'One-woman WikiLeaks' despaired at Malta's direction
Slain Maltese journalist Daphne Caruana Galizia was a determined investigative reporter fuelled by outrage at the cronyism and sleaze she saw engulfing her island nation, friends and colleagues said Tuesday.
A reporter for 30 years who previously worked for the local Sunday Times and the Malta Independent, the 53-year-old was best known as the publisher, from 2008 onwards, of her widely-read blog, Running Commentary.
Mixing political exposes with acerbic commentary, the blog was required reading for anyone interested in Malta's byzantine and highly polarised politics.
She recently featured in Politico's list of 28 public figures "shaping, shaking and stirring Europe," thanks to her contribution to exposing what the massive Panama Papers data leak revealed about corruption at the highest levels of Maltese government.
The news site described her as "a one-woman WikiLeaks, crusading against untransparency and corruption in Malta, an island nation famous for both".
Some critics dismissed her output as veering into gossip: she did not refrain from delving into the private lives of public figures.
Supporters of some of her targets also accused her of peddling unsubstantiated "fake news" and she was regularly being hit or threatened with defamation suits, including by Prime Minister Joseph Muscat.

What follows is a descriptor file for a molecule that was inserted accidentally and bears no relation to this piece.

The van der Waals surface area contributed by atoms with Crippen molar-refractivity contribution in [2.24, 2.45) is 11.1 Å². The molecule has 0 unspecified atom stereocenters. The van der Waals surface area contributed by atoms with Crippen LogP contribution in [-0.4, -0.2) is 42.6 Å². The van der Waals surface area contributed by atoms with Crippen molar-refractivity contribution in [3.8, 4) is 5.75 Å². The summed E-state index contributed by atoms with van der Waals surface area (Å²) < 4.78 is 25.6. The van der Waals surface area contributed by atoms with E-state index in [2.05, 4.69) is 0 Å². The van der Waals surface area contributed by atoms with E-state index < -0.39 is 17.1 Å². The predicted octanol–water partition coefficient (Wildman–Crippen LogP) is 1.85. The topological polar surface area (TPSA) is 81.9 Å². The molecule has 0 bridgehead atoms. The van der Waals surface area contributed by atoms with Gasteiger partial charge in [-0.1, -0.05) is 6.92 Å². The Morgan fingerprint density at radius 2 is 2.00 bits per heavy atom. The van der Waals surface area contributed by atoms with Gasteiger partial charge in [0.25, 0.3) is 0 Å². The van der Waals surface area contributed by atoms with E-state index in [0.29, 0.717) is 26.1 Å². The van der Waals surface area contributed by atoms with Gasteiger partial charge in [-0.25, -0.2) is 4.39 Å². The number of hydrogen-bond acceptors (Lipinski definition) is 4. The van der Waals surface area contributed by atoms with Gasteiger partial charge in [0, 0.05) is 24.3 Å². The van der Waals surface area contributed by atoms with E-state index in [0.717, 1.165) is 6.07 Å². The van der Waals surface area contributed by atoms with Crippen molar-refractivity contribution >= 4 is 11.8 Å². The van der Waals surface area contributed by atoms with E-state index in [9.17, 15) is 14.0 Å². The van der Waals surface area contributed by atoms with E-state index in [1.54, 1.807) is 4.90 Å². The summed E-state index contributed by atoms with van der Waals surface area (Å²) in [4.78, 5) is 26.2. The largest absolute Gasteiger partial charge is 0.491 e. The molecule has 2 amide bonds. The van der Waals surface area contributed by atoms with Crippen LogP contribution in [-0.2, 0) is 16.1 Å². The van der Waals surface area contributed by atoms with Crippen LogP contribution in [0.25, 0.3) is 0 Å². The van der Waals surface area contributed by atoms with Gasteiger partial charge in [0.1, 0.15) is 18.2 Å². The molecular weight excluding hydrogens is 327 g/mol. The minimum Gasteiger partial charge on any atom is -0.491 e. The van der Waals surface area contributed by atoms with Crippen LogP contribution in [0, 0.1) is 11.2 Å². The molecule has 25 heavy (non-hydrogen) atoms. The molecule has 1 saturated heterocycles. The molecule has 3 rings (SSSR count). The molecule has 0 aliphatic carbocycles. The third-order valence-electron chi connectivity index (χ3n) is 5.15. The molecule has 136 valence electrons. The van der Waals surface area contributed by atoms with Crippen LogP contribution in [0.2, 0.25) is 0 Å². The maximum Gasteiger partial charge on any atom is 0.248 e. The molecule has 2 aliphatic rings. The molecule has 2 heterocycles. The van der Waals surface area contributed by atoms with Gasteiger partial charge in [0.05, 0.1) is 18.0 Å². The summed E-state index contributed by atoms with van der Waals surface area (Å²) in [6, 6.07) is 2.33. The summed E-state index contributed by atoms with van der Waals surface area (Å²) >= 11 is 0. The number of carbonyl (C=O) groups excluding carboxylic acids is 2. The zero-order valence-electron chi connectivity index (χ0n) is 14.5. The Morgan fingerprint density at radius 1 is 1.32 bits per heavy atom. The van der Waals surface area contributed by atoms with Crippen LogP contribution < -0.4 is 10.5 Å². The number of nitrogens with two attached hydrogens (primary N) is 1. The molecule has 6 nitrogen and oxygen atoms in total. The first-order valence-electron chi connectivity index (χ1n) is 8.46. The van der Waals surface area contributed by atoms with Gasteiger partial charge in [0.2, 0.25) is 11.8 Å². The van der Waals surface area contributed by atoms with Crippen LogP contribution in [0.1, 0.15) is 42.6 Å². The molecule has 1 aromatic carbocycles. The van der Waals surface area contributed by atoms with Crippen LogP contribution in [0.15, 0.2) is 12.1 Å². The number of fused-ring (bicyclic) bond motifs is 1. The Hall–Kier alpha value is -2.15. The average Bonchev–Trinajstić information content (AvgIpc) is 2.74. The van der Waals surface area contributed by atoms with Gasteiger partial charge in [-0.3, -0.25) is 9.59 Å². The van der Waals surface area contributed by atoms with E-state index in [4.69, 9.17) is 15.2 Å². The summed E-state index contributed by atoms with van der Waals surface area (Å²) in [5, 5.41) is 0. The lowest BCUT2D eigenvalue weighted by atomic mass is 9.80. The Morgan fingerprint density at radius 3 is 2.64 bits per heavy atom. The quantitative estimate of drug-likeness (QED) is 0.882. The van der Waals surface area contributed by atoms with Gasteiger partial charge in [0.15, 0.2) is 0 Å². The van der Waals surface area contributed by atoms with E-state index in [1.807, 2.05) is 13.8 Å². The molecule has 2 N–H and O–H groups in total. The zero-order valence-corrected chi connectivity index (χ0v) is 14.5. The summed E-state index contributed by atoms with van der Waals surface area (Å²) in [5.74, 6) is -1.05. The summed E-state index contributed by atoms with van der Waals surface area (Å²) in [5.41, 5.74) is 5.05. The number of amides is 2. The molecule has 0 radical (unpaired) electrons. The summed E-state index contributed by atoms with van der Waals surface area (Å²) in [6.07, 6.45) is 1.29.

All of which only helped her acquire a readership estimated to be bigger than all of Malta's mainstream media combined.
- 'There are crooks everywhere' -
It also led to her being on the receiving end of intimidation and threats.
She received police protection several times but did not want to be under permanent guard, judging that it would make it impossible for her to maintain normal contacts with sources who were indispensable to her work.
In 2006, anti-immigration activists attempted to burn down her house.
Local police on Tuesday denied reports that she had reported new threats against her two weeks before her death.
But it has become clear since she died that she had concerns over her safety and was considering leaving Malta.
In the final entry on her blog, posted barely half an hour before she was killed, Caruana Galizia signed off with a weary observation that: "There are crooks everywhere you look now. The situation is desperate."
Caroline Muscat, a former journalist friend, said the slain blogger's last words to her had been: "I get a sense of time running out for me. There are so many things I wanted to do that I have not done."
Muscat added, in a post on Facebook: "She was encouraging me to leave Malta and make the most of what's left."
Caruana Galizia leaves a lawyer husband, Peter, and three sons, Matthew, Andrew and Paul.
© 2017 AFP